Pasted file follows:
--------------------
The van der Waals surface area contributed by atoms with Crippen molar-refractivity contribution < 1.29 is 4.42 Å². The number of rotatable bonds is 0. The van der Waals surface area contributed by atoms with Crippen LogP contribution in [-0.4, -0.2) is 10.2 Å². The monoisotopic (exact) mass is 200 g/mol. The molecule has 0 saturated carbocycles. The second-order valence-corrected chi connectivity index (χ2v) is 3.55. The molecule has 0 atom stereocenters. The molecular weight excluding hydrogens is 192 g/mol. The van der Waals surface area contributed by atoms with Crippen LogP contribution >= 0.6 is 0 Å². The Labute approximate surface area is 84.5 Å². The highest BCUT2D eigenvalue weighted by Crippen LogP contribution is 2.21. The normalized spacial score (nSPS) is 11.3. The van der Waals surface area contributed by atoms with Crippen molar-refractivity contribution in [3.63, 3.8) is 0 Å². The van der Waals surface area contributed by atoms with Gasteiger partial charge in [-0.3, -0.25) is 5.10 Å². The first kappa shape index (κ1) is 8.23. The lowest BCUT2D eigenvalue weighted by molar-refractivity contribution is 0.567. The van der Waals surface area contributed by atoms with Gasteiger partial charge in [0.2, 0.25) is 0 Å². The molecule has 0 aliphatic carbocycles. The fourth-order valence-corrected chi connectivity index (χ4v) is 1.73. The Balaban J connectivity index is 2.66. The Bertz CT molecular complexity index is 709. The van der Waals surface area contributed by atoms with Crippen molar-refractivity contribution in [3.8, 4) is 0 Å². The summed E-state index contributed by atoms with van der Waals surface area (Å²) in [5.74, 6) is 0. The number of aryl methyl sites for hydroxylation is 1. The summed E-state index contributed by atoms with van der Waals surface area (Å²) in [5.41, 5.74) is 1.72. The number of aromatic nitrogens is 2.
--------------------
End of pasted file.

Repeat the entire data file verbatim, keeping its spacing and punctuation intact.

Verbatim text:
The van der Waals surface area contributed by atoms with Crippen molar-refractivity contribution < 1.29 is 4.42 Å². The number of rotatable bonds is 0. The van der Waals surface area contributed by atoms with Crippen LogP contribution in [-0.4, -0.2) is 10.2 Å². The monoisotopic (exact) mass is 200 g/mol. The molecule has 0 saturated carbocycles. The second-order valence-corrected chi connectivity index (χ2v) is 3.55. The molecule has 0 atom stereocenters. The molecular weight excluding hydrogens is 192 g/mol. The van der Waals surface area contributed by atoms with Crippen LogP contribution >= 0.6 is 0 Å². The Labute approximate surface area is 84.5 Å². The highest BCUT2D eigenvalue weighted by Crippen LogP contribution is 2.21. The normalized spacial score (nSPS) is 11.3. The van der Waals surface area contributed by atoms with Crippen molar-refractivity contribution in [3.63, 3.8) is 0 Å². The van der Waals surface area contributed by atoms with Gasteiger partial charge in [-0.3, -0.25) is 5.10 Å². The first kappa shape index (κ1) is 8.23. The lowest BCUT2D eigenvalue weighted by molar-refractivity contribution is 0.567. The van der Waals surface area contributed by atoms with Gasteiger partial charge in [0.2, 0.25) is 0 Å². The molecule has 0 aliphatic carbocycles. The fourth-order valence-corrected chi connectivity index (χ4v) is 1.73. The Balaban J connectivity index is 2.66. The Bertz CT molecular complexity index is 709. The van der Waals surface area contributed by atoms with Crippen molar-refractivity contribution in [3.8, 4) is 0 Å². The summed E-state index contributed by atoms with van der Waals surface area (Å²) in [5.74, 6) is 0. The number of aryl methyl sites for hydroxylation is 1. The summed E-state index contributed by atoms with van der Waals surface area (Å²) in [5.41, 5.74) is 1.72. The number of aromatic nitrogens is 2.